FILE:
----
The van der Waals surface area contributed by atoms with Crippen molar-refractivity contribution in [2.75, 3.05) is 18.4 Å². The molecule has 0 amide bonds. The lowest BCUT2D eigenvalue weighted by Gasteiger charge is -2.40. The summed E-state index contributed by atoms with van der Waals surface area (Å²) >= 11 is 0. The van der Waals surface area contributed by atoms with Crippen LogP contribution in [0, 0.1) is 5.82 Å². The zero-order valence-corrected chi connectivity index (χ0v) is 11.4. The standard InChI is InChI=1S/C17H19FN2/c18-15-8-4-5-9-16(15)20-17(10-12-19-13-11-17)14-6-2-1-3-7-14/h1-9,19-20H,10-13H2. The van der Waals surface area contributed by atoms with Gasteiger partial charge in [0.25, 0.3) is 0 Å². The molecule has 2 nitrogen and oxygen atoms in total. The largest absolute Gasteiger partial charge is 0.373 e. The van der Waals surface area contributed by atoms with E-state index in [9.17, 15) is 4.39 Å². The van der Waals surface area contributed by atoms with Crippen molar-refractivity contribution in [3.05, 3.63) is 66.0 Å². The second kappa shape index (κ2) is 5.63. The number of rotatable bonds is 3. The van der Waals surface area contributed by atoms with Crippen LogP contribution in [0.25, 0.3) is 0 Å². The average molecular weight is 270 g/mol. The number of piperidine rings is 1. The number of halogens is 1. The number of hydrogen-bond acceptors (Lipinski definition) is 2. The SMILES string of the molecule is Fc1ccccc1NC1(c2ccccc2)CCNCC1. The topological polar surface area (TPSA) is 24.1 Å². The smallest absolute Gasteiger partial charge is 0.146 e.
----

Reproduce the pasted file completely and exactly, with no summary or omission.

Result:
The van der Waals surface area contributed by atoms with Crippen molar-refractivity contribution in [2.75, 3.05) is 18.4 Å². The molecule has 0 amide bonds. The lowest BCUT2D eigenvalue weighted by Gasteiger charge is -2.40. The summed E-state index contributed by atoms with van der Waals surface area (Å²) >= 11 is 0. The van der Waals surface area contributed by atoms with Crippen LogP contribution in [0, 0.1) is 5.82 Å². The zero-order valence-corrected chi connectivity index (χ0v) is 11.4. The standard InChI is InChI=1S/C17H19FN2/c18-15-8-4-5-9-16(15)20-17(10-12-19-13-11-17)14-6-2-1-3-7-14/h1-9,19-20H,10-13H2. The van der Waals surface area contributed by atoms with Gasteiger partial charge in [0.25, 0.3) is 0 Å². The molecule has 2 nitrogen and oxygen atoms in total. The largest absolute Gasteiger partial charge is 0.373 e. The van der Waals surface area contributed by atoms with E-state index in [9.17, 15) is 4.39 Å². The van der Waals surface area contributed by atoms with Crippen molar-refractivity contribution in [3.05, 3.63) is 66.0 Å². The second kappa shape index (κ2) is 5.63. The number of rotatable bonds is 3. The van der Waals surface area contributed by atoms with Crippen LogP contribution in [0.25, 0.3) is 0 Å². The average molecular weight is 270 g/mol. The number of piperidine rings is 1. The number of halogens is 1. The number of hydrogen-bond acceptors (Lipinski definition) is 2. The SMILES string of the molecule is Fc1ccccc1NC1(c2ccccc2)CCNCC1. The topological polar surface area (TPSA) is 24.1 Å². The smallest absolute Gasteiger partial charge is 0.146 e.